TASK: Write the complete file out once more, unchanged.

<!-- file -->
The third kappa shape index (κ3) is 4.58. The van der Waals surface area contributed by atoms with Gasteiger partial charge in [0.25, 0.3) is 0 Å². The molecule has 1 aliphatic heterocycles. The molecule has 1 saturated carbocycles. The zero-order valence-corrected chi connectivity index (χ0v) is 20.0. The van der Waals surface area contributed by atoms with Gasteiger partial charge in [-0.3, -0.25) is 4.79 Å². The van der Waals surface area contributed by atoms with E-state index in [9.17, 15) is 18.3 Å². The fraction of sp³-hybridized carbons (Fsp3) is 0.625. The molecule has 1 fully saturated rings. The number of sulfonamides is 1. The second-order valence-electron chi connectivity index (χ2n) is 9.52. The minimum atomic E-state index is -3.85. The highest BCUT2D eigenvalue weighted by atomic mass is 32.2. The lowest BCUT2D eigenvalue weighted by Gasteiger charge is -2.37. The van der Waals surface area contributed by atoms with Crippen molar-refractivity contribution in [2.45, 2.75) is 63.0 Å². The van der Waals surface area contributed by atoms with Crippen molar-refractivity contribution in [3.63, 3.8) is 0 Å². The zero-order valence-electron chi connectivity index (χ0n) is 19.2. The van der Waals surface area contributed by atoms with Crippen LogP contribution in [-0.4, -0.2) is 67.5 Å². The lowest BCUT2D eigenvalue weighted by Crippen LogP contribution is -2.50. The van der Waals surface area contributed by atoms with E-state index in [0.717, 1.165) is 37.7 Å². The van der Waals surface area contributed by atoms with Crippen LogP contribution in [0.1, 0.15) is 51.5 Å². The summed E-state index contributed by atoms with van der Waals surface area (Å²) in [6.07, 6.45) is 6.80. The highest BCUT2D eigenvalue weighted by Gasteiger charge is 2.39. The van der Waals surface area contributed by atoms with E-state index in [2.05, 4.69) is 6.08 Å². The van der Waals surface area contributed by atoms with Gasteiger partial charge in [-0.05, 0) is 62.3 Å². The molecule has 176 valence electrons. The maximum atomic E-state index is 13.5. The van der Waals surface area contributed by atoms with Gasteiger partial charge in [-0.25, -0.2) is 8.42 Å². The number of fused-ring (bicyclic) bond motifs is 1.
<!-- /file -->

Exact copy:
The third kappa shape index (κ3) is 4.58. The van der Waals surface area contributed by atoms with Gasteiger partial charge in [0.25, 0.3) is 0 Å². The molecule has 1 aliphatic heterocycles. The molecule has 1 saturated carbocycles. The zero-order valence-corrected chi connectivity index (χ0v) is 20.0. The van der Waals surface area contributed by atoms with Gasteiger partial charge in [-0.3, -0.25) is 4.79 Å². The van der Waals surface area contributed by atoms with E-state index in [9.17, 15) is 18.3 Å². The fraction of sp³-hybridized carbons (Fsp3) is 0.625. The molecule has 1 fully saturated rings. The number of sulfonamides is 1. The second-order valence-electron chi connectivity index (χ2n) is 9.52. The minimum atomic E-state index is -3.85. The highest BCUT2D eigenvalue weighted by atomic mass is 32.2. The lowest BCUT2D eigenvalue weighted by Gasteiger charge is -2.37. The van der Waals surface area contributed by atoms with Crippen molar-refractivity contribution in [2.45, 2.75) is 63.0 Å². The van der Waals surface area contributed by atoms with Crippen molar-refractivity contribution in [3.63, 3.8) is 0 Å². The zero-order valence-electron chi connectivity index (χ0n) is 19.2. The van der Waals surface area contributed by atoms with Crippen LogP contribution in [-0.4, -0.2) is 67.5 Å². The lowest BCUT2D eigenvalue weighted by Crippen LogP contribution is -2.50. The van der Waals surface area contributed by atoms with E-state index in [0.717, 1.165) is 37.7 Å². The van der Waals surface area contributed by atoms with Crippen LogP contribution in [0.1, 0.15) is 51.5 Å². The summed E-state index contributed by atoms with van der Waals surface area (Å²) in [6.07, 6.45) is 6.80. The highest BCUT2D eigenvalue weighted by Gasteiger charge is 2.39. The van der Waals surface area contributed by atoms with E-state index in [2.05, 4.69) is 6.08 Å². The van der Waals surface area contributed by atoms with Gasteiger partial charge in [-0.05, 0) is 62.3 Å². The molecule has 176 valence electrons. The maximum atomic E-state index is 13.5. The van der Waals surface area contributed by atoms with Gasteiger partial charge in [-0.25, -0.2) is 8.42 Å². The number of fused-ring (bicyclic) bond motifs is 1.